Are they wired for the Web?
It wasn’t so long ago that Tina Brown and Bonnie Fuller were busy transforming entire magazine genres. They lived on opposite ends of the taste spectrum -- Brown edited Vanity Fair and the New Yorker; Fuller revamped Glamour, then reinvented the celebrity gossip concept at Us Weekly and later Star -- but the two had a similar formula: a willingness to throw out the old model, a feel for where the culture was heading and a forward-driving tenacity that became legendary in media circles.
Then old-media companies mostly stopped generating the large, ambitious projects Fuller and Brown had cut their teeth on, and both editors stepped away from magazines. Now this summer finds both embarked on -- what else? -- Web start-ups.
Fuller has started a Web company aimed at women ages 20 to 40, focusing on -- what else? -- celebrity news. Brown will run a news and culture site called the Daily Beast (after the fictional newspaper in Evelyn Waugh’s 1938 novel, “Scoop”), which is funded by Barry Diller’s InterActiveCorp and will launch in the fall.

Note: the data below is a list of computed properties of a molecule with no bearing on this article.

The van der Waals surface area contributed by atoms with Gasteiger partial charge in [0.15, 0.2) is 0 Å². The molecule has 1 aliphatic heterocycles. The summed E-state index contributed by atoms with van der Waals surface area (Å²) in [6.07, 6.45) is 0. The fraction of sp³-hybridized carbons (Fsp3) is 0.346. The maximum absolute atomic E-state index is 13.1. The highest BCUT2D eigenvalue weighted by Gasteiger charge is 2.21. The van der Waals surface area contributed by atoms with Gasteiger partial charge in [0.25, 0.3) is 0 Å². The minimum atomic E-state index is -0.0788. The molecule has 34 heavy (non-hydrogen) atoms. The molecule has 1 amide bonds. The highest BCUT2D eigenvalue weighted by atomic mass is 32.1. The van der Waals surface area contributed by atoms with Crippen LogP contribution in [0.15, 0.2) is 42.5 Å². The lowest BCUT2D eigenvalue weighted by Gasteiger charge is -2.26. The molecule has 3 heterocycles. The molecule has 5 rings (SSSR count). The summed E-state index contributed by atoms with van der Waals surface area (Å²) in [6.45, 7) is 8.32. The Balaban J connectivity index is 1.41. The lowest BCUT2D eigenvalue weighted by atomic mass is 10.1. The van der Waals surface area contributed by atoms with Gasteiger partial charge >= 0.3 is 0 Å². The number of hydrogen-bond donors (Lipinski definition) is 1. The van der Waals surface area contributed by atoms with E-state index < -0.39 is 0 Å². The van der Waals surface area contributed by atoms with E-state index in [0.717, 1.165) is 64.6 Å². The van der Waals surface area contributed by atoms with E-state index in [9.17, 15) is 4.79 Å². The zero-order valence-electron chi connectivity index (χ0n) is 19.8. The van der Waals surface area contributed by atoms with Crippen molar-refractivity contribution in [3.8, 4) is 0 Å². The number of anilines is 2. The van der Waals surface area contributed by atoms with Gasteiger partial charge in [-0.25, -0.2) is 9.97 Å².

Brown and Fuller arrive with hefty resumes in a space where success in other quarters has not always proved transferable.
What tends to hit on the Web is the home-grown, the grass-roots, the improvisational. Can either woman succeed on the Web, where all of their seeming advantages may turn out to be old-media baggage?
“Not everyone crosses over so easily,” said Kara Swisher, a former Wall Street Journal reporter and columnist who is now co-executive editor of the tech news and opinion site All Things Digital. “But you never know who’s going to do well.”
Others are even less optimistic.